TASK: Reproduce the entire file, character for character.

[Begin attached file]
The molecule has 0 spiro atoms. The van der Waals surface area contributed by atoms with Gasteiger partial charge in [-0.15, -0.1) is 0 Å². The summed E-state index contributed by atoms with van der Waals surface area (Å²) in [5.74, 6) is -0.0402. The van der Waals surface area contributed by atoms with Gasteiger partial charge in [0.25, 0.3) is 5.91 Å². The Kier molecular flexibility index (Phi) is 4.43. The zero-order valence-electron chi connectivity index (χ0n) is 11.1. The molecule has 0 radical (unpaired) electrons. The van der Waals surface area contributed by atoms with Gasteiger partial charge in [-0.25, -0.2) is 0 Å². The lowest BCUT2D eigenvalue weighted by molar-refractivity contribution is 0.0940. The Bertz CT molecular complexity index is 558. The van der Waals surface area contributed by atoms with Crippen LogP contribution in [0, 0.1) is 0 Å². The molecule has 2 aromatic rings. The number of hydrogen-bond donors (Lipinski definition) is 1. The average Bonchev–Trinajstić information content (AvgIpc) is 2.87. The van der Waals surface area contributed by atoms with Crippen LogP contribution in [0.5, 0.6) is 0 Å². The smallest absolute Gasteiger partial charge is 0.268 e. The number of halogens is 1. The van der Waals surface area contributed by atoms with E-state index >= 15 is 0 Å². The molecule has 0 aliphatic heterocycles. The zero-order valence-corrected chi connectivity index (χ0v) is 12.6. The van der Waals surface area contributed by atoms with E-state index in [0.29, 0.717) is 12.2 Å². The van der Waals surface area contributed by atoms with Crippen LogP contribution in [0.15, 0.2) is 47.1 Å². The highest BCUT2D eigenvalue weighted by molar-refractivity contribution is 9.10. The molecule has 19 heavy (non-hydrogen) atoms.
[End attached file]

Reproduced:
The molecule has 0 spiro atoms. The van der Waals surface area contributed by atoms with Gasteiger partial charge in [-0.15, -0.1) is 0 Å². The summed E-state index contributed by atoms with van der Waals surface area (Å²) in [5.74, 6) is -0.0402. The van der Waals surface area contributed by atoms with Gasteiger partial charge in [0.25, 0.3) is 5.91 Å². The Kier molecular flexibility index (Phi) is 4.43. The zero-order valence-electron chi connectivity index (χ0n) is 11.1. The molecule has 0 radical (unpaired) electrons. The van der Waals surface area contributed by atoms with Gasteiger partial charge in [-0.25, -0.2) is 0 Å². The lowest BCUT2D eigenvalue weighted by molar-refractivity contribution is 0.0940. The Bertz CT molecular complexity index is 558. The van der Waals surface area contributed by atoms with Crippen LogP contribution in [0, 0.1) is 0 Å². The molecule has 2 aromatic rings. The number of hydrogen-bond donors (Lipinski definition) is 1. The average Bonchev–Trinajstić information content (AvgIpc) is 2.87. The van der Waals surface area contributed by atoms with Crippen LogP contribution in [0.5, 0.6) is 0 Å². The smallest absolute Gasteiger partial charge is 0.268 e. The number of halogens is 1. The van der Waals surface area contributed by atoms with E-state index >= 15 is 0 Å². The molecule has 0 aliphatic heterocycles. The zero-order valence-corrected chi connectivity index (χ0v) is 12.6. The van der Waals surface area contributed by atoms with E-state index in [0.29, 0.717) is 12.2 Å². The van der Waals surface area contributed by atoms with Crippen LogP contribution in [0.15, 0.2) is 47.1 Å². The highest BCUT2D eigenvalue weighted by molar-refractivity contribution is 9.10. The molecule has 19 heavy (non-hydrogen) atoms.